For the first time in LSE's 126 year history, cleaners went on a 2-day strike for equal benefits as in-house staff. The demands of the strike highlight the larger problem with outsourcing in UK universities.   Mildred Simpson, 60 years old, has spent the past 16 years trying to keep the London School of Economics spotless. One of the cleaners at the leading research institute into inequalities, she works 11 hours a day, under contract from Noonan Services (a company that outsources cleaning staff to UK universities). Yet the benefits she receives are negligible compared to LSE in-house staff- 1% pension, no sick pay for the first 3 days- and workload that has cost her a knee. So she's on strike.   https://youtu.be/De91vv-EoOk The conditions of the strike, i.e., th
Do we appreciate having the NHS?

Do we appreciate having the NHS?

Health, Medical, News, NHS, Politics
The National Health Service (NHS) Confederation states that every 36 hours over 1 million patients are seen by the NHS. This clearly impersonates that the service is being used at a high demand and is regularly in use. The NHS was formed on the 5th July 1948 and aimed to provide a good standard healthcare for every citizen. However, presently, only after around 60 years, debates on the privatisation of the NHS have risen, leading to marches and protest on “save our NHS”. These marches included people who were wishing to have a high-quality service by the NHS which would be under democratic control. Moreover, they also wanted it to be a care free at the point of use. Other additional wants included to oppose Conservative Party privatisation drive and remove the Private Finance Initiative
Mainstream Vegan: UK’s economy becomes greener

Mainstream Vegan: UK’s economy becomes greener

Animals, Culture, economy, Experience, Food, Health, Taste, trends, Uncategorized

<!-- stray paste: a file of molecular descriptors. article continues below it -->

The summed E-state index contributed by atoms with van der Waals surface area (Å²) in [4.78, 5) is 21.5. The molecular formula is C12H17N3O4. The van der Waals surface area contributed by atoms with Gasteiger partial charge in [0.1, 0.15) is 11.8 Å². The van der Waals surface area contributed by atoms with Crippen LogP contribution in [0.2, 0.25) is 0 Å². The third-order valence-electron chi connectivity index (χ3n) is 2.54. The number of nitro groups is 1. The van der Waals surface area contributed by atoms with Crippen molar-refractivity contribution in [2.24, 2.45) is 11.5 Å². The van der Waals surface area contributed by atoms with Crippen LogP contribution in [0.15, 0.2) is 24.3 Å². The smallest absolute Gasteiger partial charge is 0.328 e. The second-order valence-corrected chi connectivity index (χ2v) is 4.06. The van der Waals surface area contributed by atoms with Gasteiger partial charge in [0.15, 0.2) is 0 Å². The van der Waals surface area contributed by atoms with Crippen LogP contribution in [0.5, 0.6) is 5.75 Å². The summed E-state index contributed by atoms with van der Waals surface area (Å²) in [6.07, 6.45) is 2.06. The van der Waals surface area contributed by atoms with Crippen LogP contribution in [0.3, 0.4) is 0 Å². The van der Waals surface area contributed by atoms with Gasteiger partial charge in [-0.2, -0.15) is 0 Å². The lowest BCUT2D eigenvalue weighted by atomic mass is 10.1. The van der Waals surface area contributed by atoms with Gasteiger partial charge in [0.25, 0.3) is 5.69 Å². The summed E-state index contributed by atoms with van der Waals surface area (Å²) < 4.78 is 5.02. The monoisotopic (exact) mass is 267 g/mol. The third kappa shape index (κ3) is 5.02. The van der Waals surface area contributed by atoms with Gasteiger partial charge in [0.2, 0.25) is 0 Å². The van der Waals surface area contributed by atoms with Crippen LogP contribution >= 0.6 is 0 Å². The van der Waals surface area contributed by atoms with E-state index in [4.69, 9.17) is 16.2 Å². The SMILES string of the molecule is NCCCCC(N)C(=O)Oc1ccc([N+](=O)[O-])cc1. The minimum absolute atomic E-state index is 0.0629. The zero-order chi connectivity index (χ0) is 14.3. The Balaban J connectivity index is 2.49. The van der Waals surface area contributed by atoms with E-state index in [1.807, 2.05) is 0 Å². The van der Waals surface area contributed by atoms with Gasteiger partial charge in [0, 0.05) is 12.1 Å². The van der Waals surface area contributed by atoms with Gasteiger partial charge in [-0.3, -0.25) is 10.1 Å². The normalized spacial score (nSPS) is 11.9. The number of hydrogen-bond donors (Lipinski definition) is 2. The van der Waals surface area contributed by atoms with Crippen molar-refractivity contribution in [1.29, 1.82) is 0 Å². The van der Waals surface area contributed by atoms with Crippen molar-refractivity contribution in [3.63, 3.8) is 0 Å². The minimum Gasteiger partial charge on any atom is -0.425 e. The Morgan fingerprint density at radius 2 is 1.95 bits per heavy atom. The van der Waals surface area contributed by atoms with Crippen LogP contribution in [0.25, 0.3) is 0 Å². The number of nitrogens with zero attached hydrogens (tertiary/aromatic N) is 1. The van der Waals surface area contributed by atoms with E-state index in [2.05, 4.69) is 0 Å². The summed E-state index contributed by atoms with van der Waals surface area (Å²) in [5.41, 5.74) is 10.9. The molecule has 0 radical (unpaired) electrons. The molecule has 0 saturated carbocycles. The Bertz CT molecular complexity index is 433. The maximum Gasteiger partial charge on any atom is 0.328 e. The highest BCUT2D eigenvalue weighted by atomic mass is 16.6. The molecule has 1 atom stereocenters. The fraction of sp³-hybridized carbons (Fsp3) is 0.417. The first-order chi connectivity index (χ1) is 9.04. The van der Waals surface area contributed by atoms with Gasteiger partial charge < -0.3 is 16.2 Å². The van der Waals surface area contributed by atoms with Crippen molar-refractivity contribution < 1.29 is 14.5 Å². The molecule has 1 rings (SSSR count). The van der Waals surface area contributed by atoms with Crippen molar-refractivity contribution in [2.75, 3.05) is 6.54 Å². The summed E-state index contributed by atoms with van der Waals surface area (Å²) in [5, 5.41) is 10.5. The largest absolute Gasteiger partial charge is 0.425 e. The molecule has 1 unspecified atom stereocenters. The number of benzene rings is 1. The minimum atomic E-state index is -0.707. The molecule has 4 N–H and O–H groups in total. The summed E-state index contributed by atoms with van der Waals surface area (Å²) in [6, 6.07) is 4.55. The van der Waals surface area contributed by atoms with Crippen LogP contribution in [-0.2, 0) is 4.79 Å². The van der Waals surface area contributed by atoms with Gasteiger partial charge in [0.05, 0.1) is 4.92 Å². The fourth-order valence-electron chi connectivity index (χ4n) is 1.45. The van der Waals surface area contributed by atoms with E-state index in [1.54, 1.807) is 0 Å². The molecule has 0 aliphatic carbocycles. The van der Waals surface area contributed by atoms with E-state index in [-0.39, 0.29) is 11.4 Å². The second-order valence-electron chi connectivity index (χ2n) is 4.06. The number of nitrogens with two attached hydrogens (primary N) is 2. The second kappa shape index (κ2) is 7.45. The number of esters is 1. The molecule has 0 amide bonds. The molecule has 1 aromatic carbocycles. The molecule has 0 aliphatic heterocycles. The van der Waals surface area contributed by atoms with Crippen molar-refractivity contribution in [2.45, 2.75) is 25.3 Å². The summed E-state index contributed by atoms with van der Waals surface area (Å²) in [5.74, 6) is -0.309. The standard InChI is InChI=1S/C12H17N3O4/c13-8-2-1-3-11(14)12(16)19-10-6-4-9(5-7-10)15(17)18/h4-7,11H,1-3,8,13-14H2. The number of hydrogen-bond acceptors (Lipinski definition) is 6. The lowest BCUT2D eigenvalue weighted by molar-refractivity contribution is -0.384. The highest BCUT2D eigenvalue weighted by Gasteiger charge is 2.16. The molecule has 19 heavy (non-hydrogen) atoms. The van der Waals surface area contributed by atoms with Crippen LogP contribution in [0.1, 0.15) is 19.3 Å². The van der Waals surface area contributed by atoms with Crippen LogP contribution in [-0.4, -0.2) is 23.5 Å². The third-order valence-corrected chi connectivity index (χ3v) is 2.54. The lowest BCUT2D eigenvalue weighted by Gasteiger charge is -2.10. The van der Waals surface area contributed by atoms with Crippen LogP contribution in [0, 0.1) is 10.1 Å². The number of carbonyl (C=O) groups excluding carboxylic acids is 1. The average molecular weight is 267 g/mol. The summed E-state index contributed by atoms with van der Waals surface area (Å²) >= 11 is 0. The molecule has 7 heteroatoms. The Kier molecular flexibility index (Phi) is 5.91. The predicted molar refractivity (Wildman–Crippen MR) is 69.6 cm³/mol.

It's official. UK lactose intolerants are cheering and hipsters are more mainstream than ever. Dairy-free milks have been added for the first time ever to the inflation basket. The results published by the Office for National Statistics included soya and almond milk to a list which the main purpose is to serve as a reference of the actual consumer trends. The Office and several analysts point out that this may have happened due to the recent growth of "free-from" diets such as Veganism. A new wave of millennials addicted to new trends and worried about their health have pushed these products up to the top of the list. Every day we see in supermarkets how new meat-free, gluten-free or dairy-free options appear on the shelves, on most occasions, at a high value. This can be explained as a
Is the human touch needed to put an end to online dating fails?

Is the human touch needed to put an end to online dating fails?

dating, Social media, Tech
Finding a life partner has long been a subject of concern especially after hitting your late 20’s. If you were of South Asian origin, grandmothers played cupid and had a major role in hand picking your future partner. Matchmaking in today’s world isn' just limited to the Asian household, it has come to be a well-known phenomenon globally. In London, particularly, matchmaking has turned into this million-dollar industry where professionals in their 30’s spend thousands of pounds in a quest to find the perfect match. 68% of people in the UK admit to have used online dating sites, but what is the probability that a computer algorithm will be successful in finding you the right match? Data found in 2014, shows the success rate of the different dating sites. With an overload of dating we